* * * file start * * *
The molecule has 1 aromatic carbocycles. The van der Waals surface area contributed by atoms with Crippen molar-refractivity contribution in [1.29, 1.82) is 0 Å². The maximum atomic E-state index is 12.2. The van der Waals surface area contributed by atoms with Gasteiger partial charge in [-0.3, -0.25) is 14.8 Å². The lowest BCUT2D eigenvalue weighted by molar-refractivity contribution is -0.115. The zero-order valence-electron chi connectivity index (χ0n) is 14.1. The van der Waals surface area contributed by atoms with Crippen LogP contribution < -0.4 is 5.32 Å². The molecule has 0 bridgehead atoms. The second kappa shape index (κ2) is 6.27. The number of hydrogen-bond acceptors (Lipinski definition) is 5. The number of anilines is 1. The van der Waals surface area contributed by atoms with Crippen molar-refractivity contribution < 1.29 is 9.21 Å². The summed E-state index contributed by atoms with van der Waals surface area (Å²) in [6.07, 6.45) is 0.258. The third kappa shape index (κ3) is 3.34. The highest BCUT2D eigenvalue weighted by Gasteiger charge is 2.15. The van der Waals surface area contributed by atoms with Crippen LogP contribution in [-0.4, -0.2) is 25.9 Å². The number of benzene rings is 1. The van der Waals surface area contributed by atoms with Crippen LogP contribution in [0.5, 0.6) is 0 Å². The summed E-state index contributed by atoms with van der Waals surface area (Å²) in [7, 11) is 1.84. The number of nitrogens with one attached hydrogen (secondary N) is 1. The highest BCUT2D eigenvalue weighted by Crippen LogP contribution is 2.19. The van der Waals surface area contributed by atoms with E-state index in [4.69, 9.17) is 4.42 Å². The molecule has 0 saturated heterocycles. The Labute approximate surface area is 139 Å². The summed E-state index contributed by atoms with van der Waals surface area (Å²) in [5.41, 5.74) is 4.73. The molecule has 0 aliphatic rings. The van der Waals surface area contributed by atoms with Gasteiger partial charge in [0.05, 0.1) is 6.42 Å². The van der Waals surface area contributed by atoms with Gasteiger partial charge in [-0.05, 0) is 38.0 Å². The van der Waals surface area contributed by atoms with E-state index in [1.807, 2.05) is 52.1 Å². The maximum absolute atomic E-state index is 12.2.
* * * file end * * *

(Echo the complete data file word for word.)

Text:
The molecule has 1 aromatic carbocycles. The van der Waals surface area contributed by atoms with Crippen molar-refractivity contribution in [1.29, 1.82) is 0 Å². The maximum atomic E-state index is 12.2. The van der Waals surface area contributed by atoms with Gasteiger partial charge in [-0.3, -0.25) is 14.8 Å². The lowest BCUT2D eigenvalue weighted by molar-refractivity contribution is -0.115. The zero-order valence-electron chi connectivity index (χ0n) is 14.1. The van der Waals surface area contributed by atoms with Crippen LogP contribution < -0.4 is 5.32 Å². The molecule has 0 bridgehead atoms. The second kappa shape index (κ2) is 6.27. The number of hydrogen-bond acceptors (Lipinski definition) is 5. The number of anilines is 1. The van der Waals surface area contributed by atoms with Crippen molar-refractivity contribution < 1.29 is 9.21 Å². The summed E-state index contributed by atoms with van der Waals surface area (Å²) in [6.07, 6.45) is 0.258. The third kappa shape index (κ3) is 3.34. The highest BCUT2D eigenvalue weighted by Gasteiger charge is 2.15. The van der Waals surface area contributed by atoms with Crippen LogP contribution in [-0.4, -0.2) is 25.9 Å². The number of benzene rings is 1. The van der Waals surface area contributed by atoms with Crippen LogP contribution in [0.5, 0.6) is 0 Å². The summed E-state index contributed by atoms with van der Waals surface area (Å²) in [7, 11) is 1.84. The number of nitrogens with one attached hydrogen (secondary N) is 1. The highest BCUT2D eigenvalue weighted by Crippen LogP contribution is 2.19. The van der Waals surface area contributed by atoms with E-state index in [4.69, 9.17) is 4.42 Å². The molecule has 0 saturated heterocycles. The Labute approximate surface area is 139 Å². The summed E-state index contributed by atoms with van der Waals surface area (Å²) in [5.41, 5.74) is 4.73. The molecule has 0 aliphatic rings. The van der Waals surface area contributed by atoms with Gasteiger partial charge in [0.05, 0.1) is 6.42 Å². The van der Waals surface area contributed by atoms with Gasteiger partial charge in [-0.05, 0) is 38.0 Å². The van der Waals surface area contributed by atoms with E-state index in [1.807, 2.05) is 52.1 Å². The maximum absolute atomic E-state index is 12.2.